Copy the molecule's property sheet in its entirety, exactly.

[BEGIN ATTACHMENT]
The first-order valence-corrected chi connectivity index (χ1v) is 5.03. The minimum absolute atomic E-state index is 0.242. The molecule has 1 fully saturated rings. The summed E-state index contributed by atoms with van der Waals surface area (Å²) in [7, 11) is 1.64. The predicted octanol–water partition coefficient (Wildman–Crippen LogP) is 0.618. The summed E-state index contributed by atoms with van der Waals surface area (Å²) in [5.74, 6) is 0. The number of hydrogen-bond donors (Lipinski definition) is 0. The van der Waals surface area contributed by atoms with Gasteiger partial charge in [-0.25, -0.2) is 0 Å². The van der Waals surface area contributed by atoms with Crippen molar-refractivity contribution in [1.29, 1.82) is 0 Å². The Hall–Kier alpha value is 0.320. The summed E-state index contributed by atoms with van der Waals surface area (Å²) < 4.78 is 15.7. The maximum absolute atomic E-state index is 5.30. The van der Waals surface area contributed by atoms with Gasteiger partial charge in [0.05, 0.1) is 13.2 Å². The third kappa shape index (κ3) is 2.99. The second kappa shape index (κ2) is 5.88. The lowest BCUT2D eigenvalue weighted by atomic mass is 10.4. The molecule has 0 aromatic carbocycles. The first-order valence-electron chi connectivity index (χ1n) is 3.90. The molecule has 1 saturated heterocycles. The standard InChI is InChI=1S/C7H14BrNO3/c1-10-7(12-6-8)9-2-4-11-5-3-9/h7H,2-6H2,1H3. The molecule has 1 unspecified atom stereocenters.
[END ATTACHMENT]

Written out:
The first-order valence-corrected chi connectivity index (χ1v) is 5.03. The minimum absolute atomic E-state index is 0.242. The molecule has 1 fully saturated rings. The summed E-state index contributed by atoms with van der Waals surface area (Å²) in [7, 11) is 1.64. The predicted octanol–water partition coefficient (Wildman–Crippen LogP) is 0.618. The summed E-state index contributed by atoms with van der Waals surface area (Å²) in [5.74, 6) is 0. The number of hydrogen-bond donors (Lipinski definition) is 0. The van der Waals surface area contributed by atoms with Gasteiger partial charge in [-0.25, -0.2) is 0 Å². The van der Waals surface area contributed by atoms with Crippen molar-refractivity contribution in [1.29, 1.82) is 0 Å². The Hall–Kier alpha value is 0.320. The summed E-state index contributed by atoms with van der Waals surface area (Å²) < 4.78 is 15.7. The maximum absolute atomic E-state index is 5.30. The van der Waals surface area contributed by atoms with Gasteiger partial charge in [0.05, 0.1) is 13.2 Å². The third kappa shape index (κ3) is 2.99. The second kappa shape index (κ2) is 5.88. The lowest BCUT2D eigenvalue weighted by atomic mass is 10.4. The molecule has 0 aromatic carbocycles. The first-order valence-electron chi connectivity index (χ1n) is 3.90. The molecule has 1 saturated heterocycles. The standard InChI is InChI=1S/C7H14BrNO3/c1-10-7(12-6-8)9-2-4-11-5-3-9/h7H,2-6H2,1H3. The molecule has 1 unspecified atom stereocenters.